Grimwood's third Arabesk novel, like its predecessors, Pashazade and Effendi, skillfully blends a hard-boiled whodunit with SF and alternate history. In the Arabesk universe, where the Ottoman Empire still exists, twisted political intrigues and tensions serve as a challenging backdrop to the gritty investigations of Ashraf Bey, a genetically altered sleuth who may be related to the royal family. An attempt on the emir's life by means of a venomous snake forces Bey to probe his own parentage in order to identify the motives and the conspirators behind the attack. Bey's independent and spirited young niece, Hani, has a welcome expanded role as she tries to follow her uncle's trail. The plotting may be a tad convoluted for some, but Grimwood makes his imagined world feel real, while the ambiguity of the ending leaves room for more sequels. The author supplies Bey's backstory in a way that makes this reader-friendly for newcomers. (Dec.) Copyright 2005 Reed Business Information.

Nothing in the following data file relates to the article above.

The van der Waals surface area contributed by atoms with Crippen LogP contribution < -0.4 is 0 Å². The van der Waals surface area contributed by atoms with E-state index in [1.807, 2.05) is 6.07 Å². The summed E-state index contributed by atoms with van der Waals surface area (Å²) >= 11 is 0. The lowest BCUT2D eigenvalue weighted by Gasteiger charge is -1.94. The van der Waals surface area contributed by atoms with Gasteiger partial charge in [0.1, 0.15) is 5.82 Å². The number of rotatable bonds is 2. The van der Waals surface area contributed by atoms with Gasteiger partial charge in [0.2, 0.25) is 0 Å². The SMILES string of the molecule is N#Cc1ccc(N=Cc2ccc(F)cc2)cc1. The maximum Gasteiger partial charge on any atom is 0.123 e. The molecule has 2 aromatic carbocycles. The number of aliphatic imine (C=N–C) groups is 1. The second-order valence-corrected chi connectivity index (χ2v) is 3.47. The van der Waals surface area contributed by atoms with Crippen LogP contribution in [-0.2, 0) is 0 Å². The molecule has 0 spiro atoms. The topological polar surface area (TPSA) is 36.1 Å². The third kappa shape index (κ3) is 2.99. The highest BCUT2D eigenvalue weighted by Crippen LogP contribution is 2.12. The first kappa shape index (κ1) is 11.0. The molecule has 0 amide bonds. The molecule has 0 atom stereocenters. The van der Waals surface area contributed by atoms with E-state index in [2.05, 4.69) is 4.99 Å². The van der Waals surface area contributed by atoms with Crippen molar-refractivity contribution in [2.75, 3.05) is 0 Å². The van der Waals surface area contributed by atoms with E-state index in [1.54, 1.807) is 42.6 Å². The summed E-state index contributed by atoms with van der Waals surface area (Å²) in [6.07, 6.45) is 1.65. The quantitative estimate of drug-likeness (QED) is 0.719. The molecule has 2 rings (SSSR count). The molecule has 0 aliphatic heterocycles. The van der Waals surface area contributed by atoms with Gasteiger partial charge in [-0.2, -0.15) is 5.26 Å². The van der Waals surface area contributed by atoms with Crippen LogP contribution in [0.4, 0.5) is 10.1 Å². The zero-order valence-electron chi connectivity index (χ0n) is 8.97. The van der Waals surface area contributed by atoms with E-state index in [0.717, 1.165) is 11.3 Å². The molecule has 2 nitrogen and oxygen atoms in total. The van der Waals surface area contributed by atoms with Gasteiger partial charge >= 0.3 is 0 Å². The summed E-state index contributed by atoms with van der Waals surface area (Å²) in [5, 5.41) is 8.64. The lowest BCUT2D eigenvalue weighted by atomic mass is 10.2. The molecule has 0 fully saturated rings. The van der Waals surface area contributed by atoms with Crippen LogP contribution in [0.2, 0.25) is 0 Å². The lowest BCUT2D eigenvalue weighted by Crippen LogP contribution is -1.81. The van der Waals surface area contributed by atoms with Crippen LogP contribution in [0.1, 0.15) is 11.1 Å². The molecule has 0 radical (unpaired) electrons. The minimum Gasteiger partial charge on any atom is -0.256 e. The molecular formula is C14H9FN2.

Ex-policeman Ashraf Bey (Effendi; Pashazade) accepts a job protecting the emir of Tunis, who happens to be his estranged father, from possible assassination. With revolution threatening to explode throughout northern Africa, Bey becomes more and more enmeshed in the politics he despises, finding himself seeking answers to his past and to his present in the fabled city of El Iskandrya. Grimwood evokes the sights and sounds of a Middle East that might have been in this elegant blend of exotic fiction and detective story, which belongs in most libraries. Copyright 2005 Reed Business Information.